Article 28 further includes the provision that the benefits of the treaty will not apply to an item of income of an enterprise of a Contracting State derived from the other State if:

  • the first-mentioned State treats the income as attributable to a permanent establishment of the enterprise situated in a third jurisdiction;
  • the profits attributable to that permanent establishment are exempt from tax in the first-mentioned State; and
  • the tax imposed in the third jurisdiction on the income is less than 75% of the tax that would be imposed in the first-mentioned State on that item of income if that permanent establishment were situated in the first-mentioned State.

However, it is provided that if a resident of a Contracting State is not entitled to benefits as per the above three provisions, the competent authority of the Contracting State in which the benefits are denied may, nevertheless, grant the benefits of the treaty, or benefits with respect to a specific item of income, taking into account the object and purpose of the treaty, but only if such resident demonstrates to the satisfaction of such competent authority that neither its establishment, acquisition, or maintenance, nor the conduct of its operations, had as one of its principal purposes the obtaining of benefits under this Agreement.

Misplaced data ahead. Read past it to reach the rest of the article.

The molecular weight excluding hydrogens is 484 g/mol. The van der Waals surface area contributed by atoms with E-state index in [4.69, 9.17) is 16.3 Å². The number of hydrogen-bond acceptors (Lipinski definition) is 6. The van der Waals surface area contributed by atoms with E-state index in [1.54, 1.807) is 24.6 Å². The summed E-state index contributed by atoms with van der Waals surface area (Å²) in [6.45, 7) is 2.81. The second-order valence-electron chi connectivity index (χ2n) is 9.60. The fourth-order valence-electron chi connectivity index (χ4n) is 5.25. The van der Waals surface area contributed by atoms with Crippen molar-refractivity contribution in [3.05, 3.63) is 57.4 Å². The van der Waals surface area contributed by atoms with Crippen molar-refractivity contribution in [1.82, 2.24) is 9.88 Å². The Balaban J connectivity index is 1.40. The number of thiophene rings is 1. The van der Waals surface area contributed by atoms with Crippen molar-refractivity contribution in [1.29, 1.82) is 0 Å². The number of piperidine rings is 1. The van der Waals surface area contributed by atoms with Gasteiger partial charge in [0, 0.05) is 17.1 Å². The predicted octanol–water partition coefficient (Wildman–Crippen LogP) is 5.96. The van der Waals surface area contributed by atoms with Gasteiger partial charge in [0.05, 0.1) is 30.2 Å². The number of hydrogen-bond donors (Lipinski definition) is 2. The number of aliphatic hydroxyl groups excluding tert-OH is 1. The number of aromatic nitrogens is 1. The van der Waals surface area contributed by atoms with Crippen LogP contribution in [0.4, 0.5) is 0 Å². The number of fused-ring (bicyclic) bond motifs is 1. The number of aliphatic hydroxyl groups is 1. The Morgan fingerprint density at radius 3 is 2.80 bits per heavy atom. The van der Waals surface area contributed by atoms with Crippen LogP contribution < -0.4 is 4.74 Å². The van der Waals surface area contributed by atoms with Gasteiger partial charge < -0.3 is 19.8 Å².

Lastly, Article 28 includes a general anti-abuse provision, which provides that a benefit under the treaty shall not be granted in respect of an item of income if it is reasonable to conclude, having regard to all relevant facts and circumstances, that obtaining that benefit was one of the principal purposes of any arrangement or transaction that resulted directly or indirectly in that benefit, unless it is established that granting that benefit would be in accordance with the object and purpose of the relevant provisions of the treaty.

Entry into Force and Effect

The treaty will enter into force three months after the ratification instruments are exchanged and will apply from 1 January of the year following its entry into force.